A Primer in Sustainable Fashion

As we become more aware of the serious environmental impact of our clothes choosing sustainable fashion is an act of contrition and optimism.
Sustainable fashion includes cutting CO2 emissions, addressing overproduction, reducing pollution and waste, supporting biodiversity, and ensuring that garment workers are paid a fair wage and have safe working conditions. Verdalina avoids fast fashion brands, and we only carry lines that share our desire to slow things down and act more ethically— all our designers are transparent about their sourcing, manufacturing, and labor practices while never sacrificing style ;-)
Today, Earth Day, we’re illuminating ways you can kick fast fashion to the curb, and go beyond simply shopping for items labeled “sustainable.” 

1. Buy less and buy better
Once you know 100 billion garments are being produced globally every year, before making a purchase ask yourself these 3 clarifying questions: “What are you buying, from whom, and why? Is this a need- or want-based purchase? Will you enjoy wearing it multiple times?”

2. Invest in sustainable fashion brands
Buying better can also mean supporting designers who are promoting sustainable practices. Do your homework (see “greenwashing” below), and know your brand’s business practices. You can also count on us to do the same!

3. Shop secondhand and vintage
Consider including pre-loved items in your wardrobe. Not only will you extend the life of these garments, and reduce the environmental impact of your wardrobe, but you can also find uncommon pieces that add individuality to your style. 

4. Avoid greenwashing

Greenwashing in fashion is when brands use vague, misleading, or false claims to suggest they’re more eco-friendly than they are. Look beyond buzzwords such as “sustainable”, “eco-friendly”, “conscious” and “responsible” to see if brands have detailed policies to back up their claims.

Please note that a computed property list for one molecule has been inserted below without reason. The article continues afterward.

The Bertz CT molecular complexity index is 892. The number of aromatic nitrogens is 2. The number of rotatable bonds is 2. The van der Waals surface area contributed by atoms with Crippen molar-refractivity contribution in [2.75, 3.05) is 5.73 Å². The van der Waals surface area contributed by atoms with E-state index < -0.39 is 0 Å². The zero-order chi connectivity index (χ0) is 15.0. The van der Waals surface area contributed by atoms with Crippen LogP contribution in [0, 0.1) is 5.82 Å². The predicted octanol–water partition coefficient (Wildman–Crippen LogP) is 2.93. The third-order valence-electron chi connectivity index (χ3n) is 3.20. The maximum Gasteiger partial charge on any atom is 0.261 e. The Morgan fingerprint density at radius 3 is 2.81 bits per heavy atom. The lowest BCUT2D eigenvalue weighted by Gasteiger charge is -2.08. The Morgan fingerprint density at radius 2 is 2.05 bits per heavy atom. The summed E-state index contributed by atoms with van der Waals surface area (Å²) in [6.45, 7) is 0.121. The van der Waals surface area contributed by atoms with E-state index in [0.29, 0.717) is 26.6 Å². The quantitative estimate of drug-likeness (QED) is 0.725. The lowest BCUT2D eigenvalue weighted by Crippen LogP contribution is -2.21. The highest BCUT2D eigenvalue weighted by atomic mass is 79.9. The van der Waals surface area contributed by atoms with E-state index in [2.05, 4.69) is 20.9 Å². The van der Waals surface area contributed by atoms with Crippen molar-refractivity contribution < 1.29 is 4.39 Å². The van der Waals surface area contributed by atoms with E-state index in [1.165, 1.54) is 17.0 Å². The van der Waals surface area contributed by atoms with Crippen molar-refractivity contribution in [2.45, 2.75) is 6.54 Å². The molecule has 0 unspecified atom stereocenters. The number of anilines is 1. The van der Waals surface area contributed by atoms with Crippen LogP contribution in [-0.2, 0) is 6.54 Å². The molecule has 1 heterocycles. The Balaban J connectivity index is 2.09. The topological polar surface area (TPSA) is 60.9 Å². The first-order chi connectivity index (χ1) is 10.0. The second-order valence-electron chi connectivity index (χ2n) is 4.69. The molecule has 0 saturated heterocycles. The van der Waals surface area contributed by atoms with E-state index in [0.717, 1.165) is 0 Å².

5. Know your materials
Understanding the impact of raw materials is crucial when wanting to make more sustainable purchases. A good rule of thumb is to avoid virgin synthetics, such as polyester or spandex which is derived from fossil fuels and takes years to break down. Also, not all natural materials are made the same: organic cotton, for example, uses significantly less water than conventional cotton and doesn’t use harmful pesticides.

6. Ask who made your clothes
Being a responsible consumer means the people who make our clothes must be paid a fair wage and have safe working conditions. Seek out brands who openly disclose information about their factories and their policies around wages and working conditions. Again, you can also count on us to do the same ;-)

7. Support brands that have a positive impact

Eco-minded brands, such as Saipua, Mii Collection, and Rachel Comey, go beyond reducing the impact of clothing/accessory design, and consider how they can have a positive impact on the environment in other, non-fashion ways.

8. Take care of your clothes
Extending the life of your clothes is key when it comes to lowering the environmental footprint of your garments, and ensuring they don’t end up clogging landfill sites after just one or two wears. Ensure your clothes last as long as possible by not overwashing them (which will also lower your CO2 emissions and water consumption), hang dry when possible and…

9. Mend clothes when worn out
Normalize repairing your clothes instead of throwing them out. Top Stitch Mending in Richmond is our go-to and they also offer virtual classes teaching you how to sew and mend! Lisa Hutchenson is a charming and excellent teacher, especially for the newbie.

10. Ensure your clothes have a second life
When cleaning out your closet, look to re-selling your clothes, organizing a clothes swap, and/or donating to organizations that are looking for used clothing— all ways to help stop your clothes from ending up in landfills. Learn more here. For worn-out pieces that can no longer be repaired or reused, look for recycling opportunities.


PS. “Vegan fashion” isn’t necessarily better for Mother Earth. While animal-derived materials, such as leather and wool, come with environmental and ethical concerns, vegan alternatives– which are often made from synthetics such as PVC– can also be harmful to our planet. Even plant-based alternatives usually contain a degree of synthetics (although we’re optimistic that this will improve over time).